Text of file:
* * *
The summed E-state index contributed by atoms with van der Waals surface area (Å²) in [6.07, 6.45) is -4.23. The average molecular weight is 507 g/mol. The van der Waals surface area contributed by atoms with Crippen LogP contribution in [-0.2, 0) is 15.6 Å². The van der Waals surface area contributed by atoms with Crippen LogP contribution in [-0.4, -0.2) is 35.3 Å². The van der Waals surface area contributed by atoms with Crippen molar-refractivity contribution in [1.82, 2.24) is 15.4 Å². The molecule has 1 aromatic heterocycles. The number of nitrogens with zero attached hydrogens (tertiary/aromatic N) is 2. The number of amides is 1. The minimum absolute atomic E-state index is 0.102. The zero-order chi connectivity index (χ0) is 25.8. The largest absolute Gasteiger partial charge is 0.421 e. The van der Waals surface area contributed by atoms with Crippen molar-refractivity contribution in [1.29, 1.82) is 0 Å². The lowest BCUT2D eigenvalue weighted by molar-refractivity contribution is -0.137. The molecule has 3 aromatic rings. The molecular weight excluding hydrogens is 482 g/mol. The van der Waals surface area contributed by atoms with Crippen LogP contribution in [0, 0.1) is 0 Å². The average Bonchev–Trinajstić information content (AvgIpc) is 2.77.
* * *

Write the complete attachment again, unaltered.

The summed E-state index contributed by atoms with van der Waals surface area (Å²) in [6.07, 6.45) is -4.23. The average molecular weight is 507 g/mol. The van der Waals surface area contributed by atoms with Crippen LogP contribution in [-0.2, 0) is 15.6 Å². The van der Waals surface area contributed by atoms with Crippen LogP contribution in [-0.4, -0.2) is 35.3 Å². The van der Waals surface area contributed by atoms with Crippen molar-refractivity contribution in [1.82, 2.24) is 15.4 Å². The molecule has 1 aromatic heterocycles. The number of nitrogens with zero attached hydrogens (tertiary/aromatic N) is 2. The number of amides is 1. The minimum absolute atomic E-state index is 0.102. The zero-order chi connectivity index (χ0) is 25.8. The largest absolute Gasteiger partial charge is 0.421 e. The van der Waals surface area contributed by atoms with Crippen molar-refractivity contribution in [1.29, 1.82) is 0 Å². The lowest BCUT2D eigenvalue weighted by molar-refractivity contribution is -0.137. The molecule has 3 aromatic rings. The molecular weight excluding hydrogens is 482 g/mol. The van der Waals surface area contributed by atoms with Crippen LogP contribution in [0, 0.1) is 0 Å². The average Bonchev–Trinajstić information content (AvgIpc) is 2.77.